Rankin/Bass is almost synonymous with Christmas because of the many television specials the company produced in the 60’s and 70’s. Most people associate them with the stop-motion process used to create Rudolf, but the studio also did traditional animation as well. Most famously, “Frosty the Snowman” was done in this style and the next most popular is the subject of today’s post: “‘Twas the Night Before Christmas.”
For hand-drawn animation, Rankin/Bass relied on Topcraft out of Japan, which would eventually become a part of Studio Ghibli. If you’re expecting Ghibli level quality though, you’ll be pretty disappointed in “‘Twas the Night Before Christmas.” The characters do have a very slight anime look to them, but otherwise there’s not much here that gives away where the animation originated or what the studio would go on to produce.
“‘Twas the Night Before Christmas” is loosely based on the 1832 poem “A Visit from St. Nicholas” which opens with that line. That poem focuses on what is essentially the last three minutes or so of this special, so the folks at Rankin/Bass had to come up with a plot to lead up to that and make it interesting. This isn’t an unfamiliar position for the writers there as basically all of their specials had to do the same. In this case, the story they came up with isn’t too bad, though it’s pretty odd that they felt the need to include a family of mice as part of the protagonists. And they also felt that waiting for Santa to arrive needed to be more suspenseful, so we get a thin-skinned and vengeful Santa as a result.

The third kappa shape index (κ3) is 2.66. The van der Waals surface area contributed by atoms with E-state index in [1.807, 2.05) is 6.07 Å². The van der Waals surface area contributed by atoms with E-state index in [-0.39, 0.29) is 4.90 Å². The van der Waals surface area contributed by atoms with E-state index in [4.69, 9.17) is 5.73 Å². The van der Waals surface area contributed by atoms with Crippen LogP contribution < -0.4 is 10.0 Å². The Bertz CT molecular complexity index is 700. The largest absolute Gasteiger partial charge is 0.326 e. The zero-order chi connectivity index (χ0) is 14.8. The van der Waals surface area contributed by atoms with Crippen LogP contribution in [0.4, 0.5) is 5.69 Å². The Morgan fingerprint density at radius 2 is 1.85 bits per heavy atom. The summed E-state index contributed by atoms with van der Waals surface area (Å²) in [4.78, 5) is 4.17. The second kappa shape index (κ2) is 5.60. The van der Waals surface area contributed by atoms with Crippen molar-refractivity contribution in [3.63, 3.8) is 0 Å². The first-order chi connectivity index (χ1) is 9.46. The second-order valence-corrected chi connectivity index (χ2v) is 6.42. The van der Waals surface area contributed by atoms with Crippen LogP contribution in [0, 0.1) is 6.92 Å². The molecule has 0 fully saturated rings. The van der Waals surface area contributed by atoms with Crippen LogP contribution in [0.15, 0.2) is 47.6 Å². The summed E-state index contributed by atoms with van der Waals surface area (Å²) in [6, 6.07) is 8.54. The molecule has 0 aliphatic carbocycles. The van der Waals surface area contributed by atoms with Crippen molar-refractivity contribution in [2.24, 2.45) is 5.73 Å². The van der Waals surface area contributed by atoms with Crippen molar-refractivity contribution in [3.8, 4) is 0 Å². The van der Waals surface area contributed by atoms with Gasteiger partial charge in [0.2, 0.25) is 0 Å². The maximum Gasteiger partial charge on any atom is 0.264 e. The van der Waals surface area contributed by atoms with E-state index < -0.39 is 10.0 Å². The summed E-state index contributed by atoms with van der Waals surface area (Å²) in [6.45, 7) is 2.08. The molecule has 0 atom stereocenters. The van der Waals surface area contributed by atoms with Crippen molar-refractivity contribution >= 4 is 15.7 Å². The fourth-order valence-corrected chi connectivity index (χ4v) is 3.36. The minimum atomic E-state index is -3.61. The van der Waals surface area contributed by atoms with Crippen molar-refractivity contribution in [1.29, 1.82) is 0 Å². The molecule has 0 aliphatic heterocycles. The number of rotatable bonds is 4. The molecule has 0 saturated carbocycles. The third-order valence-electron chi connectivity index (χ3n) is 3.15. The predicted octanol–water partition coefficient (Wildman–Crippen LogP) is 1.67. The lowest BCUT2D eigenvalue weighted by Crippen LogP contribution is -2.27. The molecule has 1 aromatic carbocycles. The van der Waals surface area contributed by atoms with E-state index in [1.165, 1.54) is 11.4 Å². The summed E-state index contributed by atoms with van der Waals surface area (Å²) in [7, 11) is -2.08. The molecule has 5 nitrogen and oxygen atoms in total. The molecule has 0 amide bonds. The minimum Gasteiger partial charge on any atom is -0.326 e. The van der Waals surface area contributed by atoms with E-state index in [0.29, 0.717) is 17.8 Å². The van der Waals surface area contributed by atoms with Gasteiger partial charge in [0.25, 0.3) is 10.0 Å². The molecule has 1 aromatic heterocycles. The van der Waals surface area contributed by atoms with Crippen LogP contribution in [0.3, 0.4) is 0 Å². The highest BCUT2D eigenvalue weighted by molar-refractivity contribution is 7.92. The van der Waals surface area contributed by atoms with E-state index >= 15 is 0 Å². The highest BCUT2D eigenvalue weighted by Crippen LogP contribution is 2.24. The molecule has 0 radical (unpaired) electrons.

The story takes place around the turn of the century in a fictitious town called Junctionville. The story follows the Trundles, a family of four who’s patriarch Joshua is a clock maker, and the mouse family that dwells in their home. It unfolds as a flashback, with the special opening on Christmas Eve with narrators Joshua and Father Mouse nervously waiting to see if Santa will arrive. And that anxiety is born from a letter that appeared in the town paper claiming Santa Claus isn’t real. Apparently the paper receives distribution in The North Pole because Santa sees it and, furious it calls his very existence into question, returns the town’s Christmas letters. Father Mouse is able to figure out his own son Albert is the one behind the letter and confronts him with the rest of his family. Albert is a brainy kid who can’t possibly allow himself to believe in Santa (even though he himself is a talking, clothes-wearing mouse) and owns up to writing the letter with his friends. Father Mouse is upset and scolds his son ordering him to write another letter and apologize, but Albert won’t go against his own convictions, which is rather noble in a way.